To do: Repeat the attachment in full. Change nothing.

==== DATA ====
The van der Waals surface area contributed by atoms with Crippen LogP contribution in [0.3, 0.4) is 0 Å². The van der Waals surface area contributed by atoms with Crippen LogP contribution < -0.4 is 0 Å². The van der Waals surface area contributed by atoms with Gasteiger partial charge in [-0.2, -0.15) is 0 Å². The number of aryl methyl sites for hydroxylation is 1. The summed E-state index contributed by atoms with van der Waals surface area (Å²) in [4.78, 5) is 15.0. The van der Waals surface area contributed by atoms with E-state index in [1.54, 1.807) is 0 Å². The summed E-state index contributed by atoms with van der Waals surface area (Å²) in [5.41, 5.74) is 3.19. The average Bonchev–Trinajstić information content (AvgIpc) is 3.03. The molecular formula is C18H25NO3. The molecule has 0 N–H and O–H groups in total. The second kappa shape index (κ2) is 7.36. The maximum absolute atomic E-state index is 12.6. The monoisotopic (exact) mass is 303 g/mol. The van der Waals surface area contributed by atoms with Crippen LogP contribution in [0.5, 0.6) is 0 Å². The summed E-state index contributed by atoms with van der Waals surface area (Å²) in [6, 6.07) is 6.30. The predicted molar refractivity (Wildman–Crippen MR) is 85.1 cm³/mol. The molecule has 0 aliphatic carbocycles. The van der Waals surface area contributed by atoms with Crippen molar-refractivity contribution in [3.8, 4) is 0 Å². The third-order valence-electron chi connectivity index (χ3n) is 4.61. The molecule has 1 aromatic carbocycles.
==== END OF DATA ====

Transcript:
The van der Waals surface area contributed by atoms with Crippen LogP contribution in [0.3, 0.4) is 0 Å². The van der Waals surface area contributed by atoms with Crippen LogP contribution < -0.4 is 0 Å². The van der Waals surface area contributed by atoms with Gasteiger partial charge in [-0.2, -0.15) is 0 Å². The number of aryl methyl sites for hydroxylation is 1. The summed E-state index contributed by atoms with van der Waals surface area (Å²) in [4.78, 5) is 15.0. The van der Waals surface area contributed by atoms with E-state index in [1.54, 1.807) is 0 Å². The summed E-state index contributed by atoms with van der Waals surface area (Å²) in [5.41, 5.74) is 3.19. The average Bonchev–Trinajstić information content (AvgIpc) is 3.03. The molecular formula is C18H25NO3. The molecule has 0 N–H and O–H groups in total. The second kappa shape index (κ2) is 7.36. The maximum absolute atomic E-state index is 12.6. The monoisotopic (exact) mass is 303 g/mol. The van der Waals surface area contributed by atoms with Crippen LogP contribution in [0.5, 0.6) is 0 Å². The summed E-state index contributed by atoms with van der Waals surface area (Å²) in [6, 6.07) is 6.30. The predicted molar refractivity (Wildman–Crippen MR) is 85.1 cm³/mol. The molecule has 0 aliphatic carbocycles. The van der Waals surface area contributed by atoms with Crippen molar-refractivity contribution in [3.8, 4) is 0 Å². The third-order valence-electron chi connectivity index (χ3n) is 4.61. The molecule has 1 aromatic carbocycles.